March 7,  2003

Civic leaders would like to cut a couple of things down to size or, at least, keep them down there. Topping the list are convenience stores.

Talk about size dominated most of the agenda when officers of umbrella civic groups met with County Executive Tom Gordon on Mar. 6. It centered mostly around proposals to locate new establishments along Philadelphia Pike on Penny Hill and in Claymont. Civic associations at both places are opposing the proposals.

In large part, the opposition stems from the fact that small neighborhood convenience stores, both here and elsewhere, have significantly outgrown their role as contemporary equivalents to the old corner grocery stores which proliferated in city neighborhoods. Specifically, they now include several gasoline pumps.

"It used to be that gas stations sold gas and [convenience stores] sold food. Now the gas stations [also] sell you food and the stores sell you gas," Gordon said.

That, in itself, may not bad, but the locations where that is likely to happen poses problems, he and Charles Baker, general manager of the county's Department of Land Use, agreed.

That is the nub of the community dispute over Southland Corp.'s plans to locate a Seven-Eleven outlet at Lore Avenue, midway up Penny Hill. Not only is the site hard up against a long-established residential neighborhood but the project also would require demolition of a farmhouse deemed historic and create traffic and potential noise and crime problems, according to Jonathan Husband, president of the Fox Point Association.

The traffic issue is one that Delaware Department of Transportation is reluctant to address beyond attempting to impose access and egress restrictions that, in many cases, are not observed and thereby create additional problems. Ken Murphy, president of the Greater Hockessin Area Development Association said that drivers routinely ignore no-left-turn signs or make unsafe U-turns.

Beyond that, Baker said, "DelDOT doesn't feel it can say no" when asked to approve the traffic aspects of a development plan, because of fear of an outright rejection being challenged as an illegal 'property taking'.

The solution, he said, might lie in the county's regulating certain uses, such as those that by their nature generate large volumes of traffic, in apparently inappropriate locations, such as residential neighborhoods. He also mentioned large child-care facilities in the midst of residential neighborhoods, which are not covered by requirements that they be located only on main thoroughfares, which apply to churches, schools and the like.

Under the Unified Development Code, convenience stores are permitted in areas zoned 'neighborhood commercial. That, he said, might have to be changed to reflect their current configuration and size. "Times are changing, but we don't want to let them get out of control," said Lee Hoffman, president of the Milltown-Limestone Civic Association.

Baker said his staff will look into the matter to see how it might best be handled.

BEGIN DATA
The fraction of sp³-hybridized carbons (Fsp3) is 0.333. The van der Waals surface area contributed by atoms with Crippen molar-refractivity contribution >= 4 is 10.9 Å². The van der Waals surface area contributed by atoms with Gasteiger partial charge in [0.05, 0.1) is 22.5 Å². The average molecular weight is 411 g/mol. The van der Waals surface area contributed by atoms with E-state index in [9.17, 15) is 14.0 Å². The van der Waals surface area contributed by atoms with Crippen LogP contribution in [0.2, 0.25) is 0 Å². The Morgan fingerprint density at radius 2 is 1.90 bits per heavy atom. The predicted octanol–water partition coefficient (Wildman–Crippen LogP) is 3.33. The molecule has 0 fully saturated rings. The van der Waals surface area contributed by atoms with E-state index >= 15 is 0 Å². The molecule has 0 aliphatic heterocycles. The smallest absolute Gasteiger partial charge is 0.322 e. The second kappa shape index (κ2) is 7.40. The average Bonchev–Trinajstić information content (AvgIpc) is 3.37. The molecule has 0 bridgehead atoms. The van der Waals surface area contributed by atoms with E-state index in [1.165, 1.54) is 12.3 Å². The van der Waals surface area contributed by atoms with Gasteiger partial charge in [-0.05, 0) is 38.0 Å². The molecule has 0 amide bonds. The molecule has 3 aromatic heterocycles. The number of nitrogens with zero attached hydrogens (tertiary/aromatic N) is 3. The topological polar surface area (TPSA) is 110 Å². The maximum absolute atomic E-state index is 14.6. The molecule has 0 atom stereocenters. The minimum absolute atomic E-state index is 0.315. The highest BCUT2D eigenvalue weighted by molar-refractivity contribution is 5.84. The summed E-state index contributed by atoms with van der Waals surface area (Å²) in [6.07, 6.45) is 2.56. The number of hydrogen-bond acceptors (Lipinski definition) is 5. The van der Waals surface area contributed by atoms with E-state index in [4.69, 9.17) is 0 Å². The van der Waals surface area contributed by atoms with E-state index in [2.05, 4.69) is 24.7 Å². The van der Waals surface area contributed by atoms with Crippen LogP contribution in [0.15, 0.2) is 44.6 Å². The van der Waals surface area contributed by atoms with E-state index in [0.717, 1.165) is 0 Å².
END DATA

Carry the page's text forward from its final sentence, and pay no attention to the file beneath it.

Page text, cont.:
On the other hand, he added, the public has demonstrated by its patronage that "there is a demand for [them] and they have to be able to go someplace" that is appropriate for them to fill their primary role as suppliers to customers in relativly small and immediate areas.

George Lossť, president of the Claymont  Community Coalition, said that reflects his group's position on plans by Wawa Food Markets to tear down  the former Brosius Eliason building at Philadelphia Pike and Harvey Road and build a 'super store' there. "We have no objection to Wawa coming in. We just want it to fit in with what we're trying to do in our community," he said.

The coalition has opposed the company's plan to locate the bays containing the gasoline pumps in front of the establishment in favor of their being placed at the rear.

In a different context, Daniel Bockover, president of the Council of Civic Organizations of Brandywine Hundred, called at the meeting for support for that group's efforts to repeal the state law which provides for expanding New Castle County Council from its present six district members and a president elected at large to one with 12 members and a president.

"Unless we work together and stop this thing by June 30 ... the state is going to give this to you and you're going to pay for it," he said. June 30 is when the General Assembly completes its session and presumably would be the latest that it could act to change the expansion law, which goes into effect for the 2004 election.

County Council's executive committee is about to begin establishing the procedure for reapportioning the county to provide the required new districts.

Bill Narcowich, president of the Civic League for New Castle County, said that group favors enlarging Council to nine members, plus a president, to reflect the growth of the county since the present configuration was set in the 1960s. With state representatives representing districts with average populations of 13,000 people, it would be unrealistic to expect them to justify having Council members speak for an average of 83,000, he said.

Bockover took objection to that. "If you fuss around with [accepting] anything other than doubling, you're going to get doubling," he said.

He called that undesirable for several reasons, especially cost. "They will get the same pay for half the work. That is what's driving this," he said. With the number of rezoning requests significantly reduced by the development code, "they have less work to do now that they've ever had."

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